what is aikido?

"SHOSHINKAN" AIKIDO DOJO, VRATZA, BULGARIA



Aikido is a natural movement martial art to co-ordinate mind and body for health, defense and self-development. Aikido is primarily concerned with the education and development of character, the co-ordination of mind and body, and fostering a positive attitude and spirit of peace through training in physical and mental self-discipline. Based on graceful circular movements, Aikido is a sophisticated self-defense training method incorporating deep breathing and flexibility training as well as a wide range of movements and techniques. Aikido is a modern development of Japanese martial tradition. Through the practice of Aikido one’s character is developed so that one’s strength is expressed softly in movement. This is exactly like nature: nature’s movements are efficient, rational and soft, but the center is firm and stable.

Aikido was developed in the early part of the last century by Morihei Ueshiba (1883-1969), now known as O-Sensei (venerable teacher). Morihei Ueshiba O-Sensei was born in 1883 in Tanabe, a coastal town in southern Japan. From the time of his youth, he studied various martial arts, eventually including sumo, swordsmanship, spear technique, staff technique, and various styles of jiujutsu, particularly the Yagyu and Daito styles.

Ueshiba was a deeply sensitive and spiritual person and he came to view his martial training as a means of personal purification and spiritual training.

“There are no contests in the Art of Peace. A true warrior is invincible because he or she contests with nothing.” – O-Sensei

The time of O-Sensei’s life saw Japan involved in some of the most violent conflicts of the 20th century, culminating in the Pacific war. However, it was during this time that he founded Aikido and declared it to be a way of joining the peoples of the world together in peace. In this way, Aikido is truly Budo – a martial Way – rather than simply a bujutsu (martial technique) or bugei (martial art). When martial training is undertaken not simply as a means to conquer others, but as a means to refine and perfect the self, this can be said to be Budo. The famous motto of O-Sensei, “Masakatsu Agatsu”, contains the essence of the spirit of Aikido: “True victory is victory over the self.”

Morihei Ueshiba’s incredible technical expertise and charisma brought him tremendous support from high-ranking military officers, government personnel, and the Imperial family during his life. Following his death in 1969, he was posthumously awarded an Imperial medal for his unique contributions. However, recognitions and honors aside, it was the universality of his insights, and his vision of the martial Way being open to all sincere persons internationally, which have led to the phenomenal growth of Aikido. The noblest philosophies and intentions of the samurai have become a part of world culture, and give spiritual sustenance to millions of persons of all cultures; this is largely due to the groundbreaking influence of Morihei Ueshiba O-Sensei.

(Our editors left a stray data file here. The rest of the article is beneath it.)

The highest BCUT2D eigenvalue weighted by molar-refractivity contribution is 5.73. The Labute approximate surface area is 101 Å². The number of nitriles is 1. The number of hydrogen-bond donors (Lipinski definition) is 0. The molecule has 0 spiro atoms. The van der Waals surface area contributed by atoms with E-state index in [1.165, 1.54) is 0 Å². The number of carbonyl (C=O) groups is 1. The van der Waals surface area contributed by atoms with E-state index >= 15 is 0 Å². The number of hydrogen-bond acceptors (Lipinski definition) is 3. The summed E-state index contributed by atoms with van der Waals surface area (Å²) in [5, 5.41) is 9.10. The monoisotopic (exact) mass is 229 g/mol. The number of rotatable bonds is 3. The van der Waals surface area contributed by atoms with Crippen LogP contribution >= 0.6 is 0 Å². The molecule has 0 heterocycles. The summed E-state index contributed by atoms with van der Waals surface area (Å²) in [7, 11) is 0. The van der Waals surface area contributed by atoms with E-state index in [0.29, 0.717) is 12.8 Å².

Kisshomaru Ueshiba, son of Morihei Ueshiba, was born in 1922. From early youth, he trained under the guidance of his father. During the confusion of the wartime period, when allied fire-bombings reduced much of Tokyo to ruins, it was he who remained in the city and preserved the original dojo building. Following the war, as Aikido entered its golden age and began to attract public attention, he was instrumental in leading and organizing what would become the Aikikai Foundation – the government-recognized, not-for-profit organization which exists today as the center of world Aikido. Upon the death of O-Sensei in 1969, Kisshomaru Ueshiba was named the second Doshu of Aikido.

“One becomes vulnerable when one stops to think about winning, losing, taking advantage, impressing or disregarding the opponent.” – K. Ueshiba Doshu

From that time on, Kisshomaru Ueshiba quietly went about the business of spreading Aikido internationally. The tremendous expansion of the art, and the now millions of practitioners, can largely be called his creation. It was he who coordinated the sending of Japanese Shihan overseas, thereby founding and developing the seeds of large organizations in other nations. He also maintained the strong support of government officials and businessmen in Japan, and built new support of this kind internationally. His many publications of Aikido technique and philosophy have further spread Aikido’s influence. The high educational and professional standards of Aikido, and the respect it has gained, are a result of these efforts. In 1999 Kisshomaru Ueshiba died in Tokyo, having successfully transformed the vision of his father into an international movement.

Moriteru Ueshiba, son of Kisshomaru Ueshiba, was named the third Doshu shortly after his father’s death; before that time, he had served as the Aikikai Hombu Dojo-cho (headquarters dojo director).


Mitsuteru Ueshiba Sensei, the current Hombu Dojo-cho, and great grandson of O-Sensei, visited Bulgaria in 2015 to teach an international Aikido seminar in Sofia to celebrate 30 years of Aikido in Bulgaria and the 25th Anniversary of the Bulgarian Aikido Federation.